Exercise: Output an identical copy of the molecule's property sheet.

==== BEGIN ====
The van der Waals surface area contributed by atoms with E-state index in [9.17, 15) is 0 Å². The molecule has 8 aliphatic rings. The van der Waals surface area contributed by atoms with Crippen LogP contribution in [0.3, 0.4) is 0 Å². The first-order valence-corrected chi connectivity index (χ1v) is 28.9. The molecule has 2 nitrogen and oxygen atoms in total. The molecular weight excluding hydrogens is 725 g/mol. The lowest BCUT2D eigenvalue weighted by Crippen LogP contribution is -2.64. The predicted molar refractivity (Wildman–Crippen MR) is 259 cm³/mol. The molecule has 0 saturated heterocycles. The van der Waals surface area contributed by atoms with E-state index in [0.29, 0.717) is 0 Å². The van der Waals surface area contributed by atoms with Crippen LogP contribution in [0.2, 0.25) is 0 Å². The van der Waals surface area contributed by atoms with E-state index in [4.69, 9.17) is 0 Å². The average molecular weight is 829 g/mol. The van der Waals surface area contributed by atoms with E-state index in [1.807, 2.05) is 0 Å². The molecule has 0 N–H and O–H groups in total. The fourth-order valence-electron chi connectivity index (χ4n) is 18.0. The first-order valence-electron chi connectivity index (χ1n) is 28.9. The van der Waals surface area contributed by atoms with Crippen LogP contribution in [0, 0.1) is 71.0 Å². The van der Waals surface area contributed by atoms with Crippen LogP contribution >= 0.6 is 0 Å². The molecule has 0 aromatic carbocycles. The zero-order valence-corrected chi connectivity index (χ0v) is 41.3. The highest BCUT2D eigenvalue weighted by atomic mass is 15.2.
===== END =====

The van der Waals surface area contributed by atoms with E-state index in [9.17, 15) is 0 Å². The molecule has 8 aliphatic rings. The van der Waals surface area contributed by atoms with Crippen LogP contribution in [0.3, 0.4) is 0 Å². The first-order valence-corrected chi connectivity index (χ1v) is 28.9. The molecule has 2 nitrogen and oxygen atoms in total. The molecular weight excluding hydrogens is 725 g/mol. The lowest BCUT2D eigenvalue weighted by Crippen LogP contribution is -2.64. The predicted molar refractivity (Wildman–Crippen MR) is 259 cm³/mol. The molecule has 0 saturated heterocycles. The van der Waals surface area contributed by atoms with E-state index in [0.29, 0.717) is 0 Å². The van der Waals surface area contributed by atoms with Crippen LogP contribution in [0.2, 0.25) is 0 Å². The van der Waals surface area contributed by atoms with E-state index in [4.69, 9.17) is 0 Å². The average molecular weight is 829 g/mol. The van der Waals surface area contributed by atoms with E-state index in [1.807, 2.05) is 0 Å². The molecule has 0 N–H and O–H groups in total. The fourth-order valence-electron chi connectivity index (χ4n) is 18.0. The first-order valence-electron chi connectivity index (χ1n) is 28.9. The van der Waals surface area contributed by atoms with Crippen LogP contribution in [0, 0.1) is 71.0 Å². The van der Waals surface area contributed by atoms with Crippen LogP contribution >= 0.6 is 0 Å². The molecule has 0 aromatic carbocycles. The zero-order valence-corrected chi connectivity index (χ0v) is 41.3. The highest BCUT2D eigenvalue weighted by atomic mass is 15.2.